Now, if you know me, you know that I do have a sweet tooth. Despite that, I do eat a pretty reasonable diet. We all do, since we use diet to manage Mike’s Crohn’s Disease. We rarely eat pasta or starchy foods, ice cream and pizza are a special treat, and processed junk food is only for parties.
But was I really eating that reasonably? Last month I started seeing a new naturopath, and she asked me to keep a food diary for a few days. I showed it to her during my next follow-up appointment, and the first thing that jumped out at her were “sugar spikes” throughout the day. Usually just something sweet after lunch – a little dark chocolate or whatever I had recently found on Pinterest (like these or these) that seemed “healthy”, but still sweet and perhaps an unnecessary indulgence. So maybe there was a problem with my eating habits!
My good friend Ashley had been posting about her Whole30 experience, and since I had been considering following in her footsteps, I asked my naturopath about it. She thought it was a great idea, and suggested I schedule my next appointment in about a month to follow-up on how that worked. Boy, did she have me figured out! If I have to be accountable to someone, I have to get it done – I couldn’t go back and say I never did it! So I started making a plan.
If you haven’t heard of it, the Whole30 is a thirty-day eating plan that eliminates all dairy, grains, legumes, and sugars completely, with the intent of changing poor eating habits and cravings, improving your relationship with food, and helping you learn what is best for your body and your health. That means veggies, proteins, some fruit, and some good fats, and nothing else for 30 days. It sounds difficult at first, but a little perspective goes a long way – a quote from the website:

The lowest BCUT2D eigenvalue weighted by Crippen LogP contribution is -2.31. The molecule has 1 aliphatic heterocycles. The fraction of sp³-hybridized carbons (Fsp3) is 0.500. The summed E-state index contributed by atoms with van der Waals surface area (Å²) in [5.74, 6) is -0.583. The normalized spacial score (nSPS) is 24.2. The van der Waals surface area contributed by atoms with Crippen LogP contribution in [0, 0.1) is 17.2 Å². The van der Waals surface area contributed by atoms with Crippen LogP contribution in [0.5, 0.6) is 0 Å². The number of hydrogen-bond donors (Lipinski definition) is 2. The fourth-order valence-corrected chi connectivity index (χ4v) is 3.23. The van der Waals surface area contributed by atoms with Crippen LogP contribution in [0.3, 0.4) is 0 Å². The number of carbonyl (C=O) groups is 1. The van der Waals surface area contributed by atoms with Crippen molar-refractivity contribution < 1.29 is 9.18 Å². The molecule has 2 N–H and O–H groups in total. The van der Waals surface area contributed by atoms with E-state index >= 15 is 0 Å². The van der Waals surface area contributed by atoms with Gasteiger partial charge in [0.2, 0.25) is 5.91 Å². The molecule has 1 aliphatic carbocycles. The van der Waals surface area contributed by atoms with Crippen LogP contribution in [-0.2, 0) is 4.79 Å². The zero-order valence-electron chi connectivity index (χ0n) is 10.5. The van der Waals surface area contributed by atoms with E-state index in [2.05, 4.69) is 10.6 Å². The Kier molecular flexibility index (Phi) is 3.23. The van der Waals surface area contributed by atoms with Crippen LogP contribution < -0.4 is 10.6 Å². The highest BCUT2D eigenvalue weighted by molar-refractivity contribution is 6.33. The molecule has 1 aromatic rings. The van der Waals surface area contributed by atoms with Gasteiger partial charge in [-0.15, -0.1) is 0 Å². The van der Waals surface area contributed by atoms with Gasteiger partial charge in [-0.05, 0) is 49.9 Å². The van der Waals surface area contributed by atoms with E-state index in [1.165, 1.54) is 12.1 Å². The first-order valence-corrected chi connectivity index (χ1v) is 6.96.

It is not hard. Don’t you dare tell us this is hard. Quitting heroin is hard. Beating cancer is hard. Drinking your coffee black. Is. Not. Hard.
Bingo! Once I read this line, I was committed. I mean, pregnant women give up coffee and alcohol and ham sandwiches for 8 months all the time – because it’s best for their baby! Why should it be difficult to commit to something that’s best for your own body? I’ve likened it to my experience quitting smoking, when I frequently asked myself “why wouldn’t I want to feel better?”. I have to tell myself the same thing now as I eat pounds of veggies and say goodbye to my favorite greek yogurt breakfasts and lunches.
I will continue telling myself this as I go to at least 4 parties in the next few weeks that will be rife with cake, cheese, chips, and everything else that is off limits for now. Easter without candy. Wrestlemania without chips and dip. I just have to remember the reward at the other end – a healthier, happier me who can still have a beer. Just not until April 10th.